What does one eat for their first dinner in Argentina? Parrilla, of course. On our first night as residents of Buenos Aires, my husband took me to La Cabrera, a typical high-end Argentine eatery that he calls “an institution” in Palermo.
A “parrilla” is a grill on which Argentines have asados (barbecues). In Argentina, “parrilla” is also the name for a restaurant which sells grilled meats. Typical parrilla menus include chorizo (pork sausage), morcilla (blood sausage), mollejas (sweetbreads, which are the thymus gland), a variety of organ meats (including intestines and kidneys) as starters; these grilled meats are followed up by a delicious bife de chorizo (sirloin strip steak), costillas (ribs), or vacio (flank: it is my understanding that there is not an equivalent cut in the United States). Needless to say, with all that meat on the menu, my first dose of Argentine cuisine was a fabulous one.
La Cabrera has an impressive wine list. We chose the Nieto de Senetiner, which is a bodega that has a long standing history in the Lujan de Cuyo region, a province of the major wine producing region of Mendoza. The first vineyards were planted by Italian immigrants in 1888; throughout the last century the winery passed through the hands of many families (including that of its namesake, the Nieto Sentetiner family) before it was finally purchased by Perez Companc in 1998.
I am fascinated by the background of Nieto Senetiner, not only because they were one of the pioneers of new wine making techniques in Argentina, but because the life of its current proprietor, Gregorio Perez Companc, is unbelievable. Born in Argentina in 1934, he was adopted by a socialite; he later married an heiress and made his fortune through his adopted father’s oil and gas conglomerate, Petrolera Perez Companc. At a net worth of $2.1 billion (US), Gregorio is the richest man in Argentina. Not a bad way to go, considering his humble beginnings.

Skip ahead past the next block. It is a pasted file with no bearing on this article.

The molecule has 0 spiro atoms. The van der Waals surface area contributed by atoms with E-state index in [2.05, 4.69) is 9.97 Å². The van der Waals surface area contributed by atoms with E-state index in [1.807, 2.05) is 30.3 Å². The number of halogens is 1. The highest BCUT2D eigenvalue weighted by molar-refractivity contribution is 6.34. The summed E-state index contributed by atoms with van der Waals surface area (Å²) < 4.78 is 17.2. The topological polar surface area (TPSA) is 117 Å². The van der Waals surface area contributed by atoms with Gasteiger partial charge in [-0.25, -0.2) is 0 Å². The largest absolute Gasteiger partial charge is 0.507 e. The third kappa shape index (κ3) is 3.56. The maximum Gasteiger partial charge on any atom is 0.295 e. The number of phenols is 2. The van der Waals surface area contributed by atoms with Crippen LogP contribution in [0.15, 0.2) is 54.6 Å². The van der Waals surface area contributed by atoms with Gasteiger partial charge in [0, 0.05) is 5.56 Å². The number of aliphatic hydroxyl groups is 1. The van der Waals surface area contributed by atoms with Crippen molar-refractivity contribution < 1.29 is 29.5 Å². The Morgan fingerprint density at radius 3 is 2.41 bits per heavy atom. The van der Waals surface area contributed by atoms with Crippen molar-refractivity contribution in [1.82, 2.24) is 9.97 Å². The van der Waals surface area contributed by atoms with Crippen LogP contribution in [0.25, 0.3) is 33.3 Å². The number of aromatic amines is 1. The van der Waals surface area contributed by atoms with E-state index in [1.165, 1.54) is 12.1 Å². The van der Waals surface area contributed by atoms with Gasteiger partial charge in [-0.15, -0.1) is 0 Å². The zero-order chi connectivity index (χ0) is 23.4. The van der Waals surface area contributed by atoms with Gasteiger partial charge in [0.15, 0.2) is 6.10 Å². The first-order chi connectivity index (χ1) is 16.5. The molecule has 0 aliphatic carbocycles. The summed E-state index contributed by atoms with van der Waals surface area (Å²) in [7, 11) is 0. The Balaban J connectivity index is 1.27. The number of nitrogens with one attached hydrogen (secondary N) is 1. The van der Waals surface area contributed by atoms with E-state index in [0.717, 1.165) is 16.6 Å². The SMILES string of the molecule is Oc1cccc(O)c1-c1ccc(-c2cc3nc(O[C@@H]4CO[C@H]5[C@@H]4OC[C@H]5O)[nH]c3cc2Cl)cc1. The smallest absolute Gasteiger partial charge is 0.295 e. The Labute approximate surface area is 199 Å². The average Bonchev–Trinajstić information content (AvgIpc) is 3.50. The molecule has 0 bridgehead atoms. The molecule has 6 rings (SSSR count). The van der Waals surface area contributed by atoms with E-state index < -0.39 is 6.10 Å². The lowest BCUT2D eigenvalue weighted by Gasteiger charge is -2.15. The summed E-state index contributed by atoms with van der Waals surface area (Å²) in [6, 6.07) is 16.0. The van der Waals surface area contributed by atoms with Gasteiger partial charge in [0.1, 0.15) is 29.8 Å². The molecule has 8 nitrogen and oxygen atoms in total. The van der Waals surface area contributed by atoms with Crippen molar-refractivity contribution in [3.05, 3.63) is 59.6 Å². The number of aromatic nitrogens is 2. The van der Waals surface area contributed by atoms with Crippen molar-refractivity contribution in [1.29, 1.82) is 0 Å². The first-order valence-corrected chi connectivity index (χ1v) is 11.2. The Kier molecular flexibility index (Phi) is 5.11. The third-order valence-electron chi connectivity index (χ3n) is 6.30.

Knowing the background of the winery might take away from the small, “family-owned bodega” feel that a name like Nieto Senetiner brings about, but as I always say with wines: let the taste speak for itself. And Nieto Senetiner’s 2009 Malbec DOC was phenomenal. It was tremendously fruit-forward, yet very well-balanced. The wine had an excellent consistency thanks to the 12 months that it was aged in French oak barrels. The tannins were incredibly soft, yet present enough to stand up against our meal, which consisted of chorizo (pork sausage), morcilla (blood sausage), and an entree of entrana (skirt steak). The berry characteristics of the wine went very well with the tapas, which included a pumpkin puree, marinated olives, boiled potatoes, and egg salad.
The best part? The wine was $20. AT THE RESTAURANT.
It was a fabulous welcome to the city that will be our home, and a fabulous introduction to the bodega Nieto Senetiner. And just when I thought that it couldn’t get any better… we were served complimentary sparkling wine as dessert. After such a delicious welcome to Argentina, I was one happy camper… not like there is anywhere to camp in this city of 15 million.